(1.) Those who are undecided about the truth or reality of religion at all, or of any system of religion. They embrace no system; they make no pretensions to any religion. They are lookers-on in the world, and observers of the various forms and systems of worship, professing liberality to all, and manifesting a preference for none. They are undetermined whether Christianity is preferable to infidelity; whether Protestantism is preferable to the Papacy; whether deism is preferable to atheism] and whether any form of paganism is not as safe as the purest form of Christianity. They are not decided whether the system which proclaims that all men will be saved is not as likely to be true as that which proclaims that "the wicked shall be turned into hell"; nor are they determined in their own minds whether it is not as well to depend on their own morality as to depend on the merits of the Lord Jesus Christ. They conform to any mode of worship only because it is the prevailing form, and for the same reason that they would have been Mussulmen at Mecca or Constantinople; worshippers of Confucius in China; followers of Zoroaster in Persia; or atheists in Paris, amidst the scenes of the French revolution.

(2.) A second class is composed of those who hesitate between Christianity and infidelity. On the one hand, there are all the happy effects which Christianity produces ; and all the arguments from miracle and prophecy in its favor; and all the influences of education; all the convictions of conscience, and all the offers which it makes of an eternal heaven ;—-and on the other, there is all the force of the difficulties which are acknowledged to exist in the Bible; all the reluctance to embrace its great and incomprehensible mysteries.; all the influence of pride of heart, and the love of fancied independence; all the power of corrupting passion, and the desire of indulgence in sin, prompting the individual to cast off the restraints of religion; all the love of the world; all the force of the fact that multitudes of the great, the rich, the scientific, are understood to have cast off Christianity, or to have doubts about its truth. And multitudes, therefore, are in a state of avowed or secret doubt, and are hesitating whether Christianity be true or false, and whether they shall embrace that system, or some form of the almost infinite number of forms in which infidelity manifests itself in this land.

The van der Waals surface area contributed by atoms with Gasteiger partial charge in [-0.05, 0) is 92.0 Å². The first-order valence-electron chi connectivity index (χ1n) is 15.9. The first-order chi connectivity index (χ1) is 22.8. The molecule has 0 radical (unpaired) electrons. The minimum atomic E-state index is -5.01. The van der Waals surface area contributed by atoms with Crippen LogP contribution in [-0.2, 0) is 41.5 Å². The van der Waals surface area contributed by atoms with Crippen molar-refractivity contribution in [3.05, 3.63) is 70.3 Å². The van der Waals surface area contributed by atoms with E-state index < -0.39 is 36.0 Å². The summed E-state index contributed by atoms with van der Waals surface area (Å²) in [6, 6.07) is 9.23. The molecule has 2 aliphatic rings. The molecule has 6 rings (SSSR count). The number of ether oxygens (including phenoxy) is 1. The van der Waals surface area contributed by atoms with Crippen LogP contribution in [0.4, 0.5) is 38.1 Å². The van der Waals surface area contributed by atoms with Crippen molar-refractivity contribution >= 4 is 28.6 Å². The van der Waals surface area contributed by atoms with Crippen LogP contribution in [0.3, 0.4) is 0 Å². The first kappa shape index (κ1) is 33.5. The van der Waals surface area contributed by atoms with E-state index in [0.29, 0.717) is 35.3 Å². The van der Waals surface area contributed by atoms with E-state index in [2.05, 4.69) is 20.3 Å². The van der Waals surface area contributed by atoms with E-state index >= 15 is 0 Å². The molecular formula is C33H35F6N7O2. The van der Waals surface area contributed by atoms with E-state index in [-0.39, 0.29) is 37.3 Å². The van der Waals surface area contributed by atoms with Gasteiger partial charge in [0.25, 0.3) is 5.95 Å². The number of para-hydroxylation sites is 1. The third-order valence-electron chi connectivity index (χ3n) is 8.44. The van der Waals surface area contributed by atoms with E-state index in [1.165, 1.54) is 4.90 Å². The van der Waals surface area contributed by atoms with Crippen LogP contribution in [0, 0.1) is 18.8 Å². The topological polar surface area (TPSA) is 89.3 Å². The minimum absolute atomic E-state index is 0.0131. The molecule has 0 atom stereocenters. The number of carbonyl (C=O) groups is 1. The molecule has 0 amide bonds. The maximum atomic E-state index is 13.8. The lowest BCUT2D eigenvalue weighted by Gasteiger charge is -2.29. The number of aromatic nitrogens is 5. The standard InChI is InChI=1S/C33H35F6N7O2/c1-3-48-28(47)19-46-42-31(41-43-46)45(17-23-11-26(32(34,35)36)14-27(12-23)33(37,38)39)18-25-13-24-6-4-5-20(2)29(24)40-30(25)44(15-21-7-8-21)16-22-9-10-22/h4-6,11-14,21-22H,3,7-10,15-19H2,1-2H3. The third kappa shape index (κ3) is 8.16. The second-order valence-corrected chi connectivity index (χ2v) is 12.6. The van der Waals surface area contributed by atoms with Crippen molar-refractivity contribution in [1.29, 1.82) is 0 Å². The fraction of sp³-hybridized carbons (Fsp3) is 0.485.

(3.) There are those, as a third class, who are awakened to see their guilt, and who are hesitating about giving up their hearts to God. They see that they are sinners. They knew that they are exposed to the wrath of God. They have no doubt of the necessity and the importance of religion. They have no doubt of the truth of Christianity. They have long thought seriously on the subject; have often prayed and wept; and have often desired, as they supposed, to be Christians. Many of them have been trained in pious families, and in the Sabbath-school; and they have often, and long, and deeply felt that it was necessary for them to be born again. But they hesitate. There is the love of some sin which they are not willing to abandon; or there is the fear of shame, and the apprehension of'derision; or there is a secret unwillingness to be saved by the mere mercy of God, and the merit of the Saviour; or there is a disposition to defer it to some future period; or. there is deep absorption in the business of the world; or there are the allurements of youthful pleasures-; or there is the withering influence of some infidel companion that ridicules the anxiety of the soul, and poisons the mind, and is the means of often grieving the Spirit of God.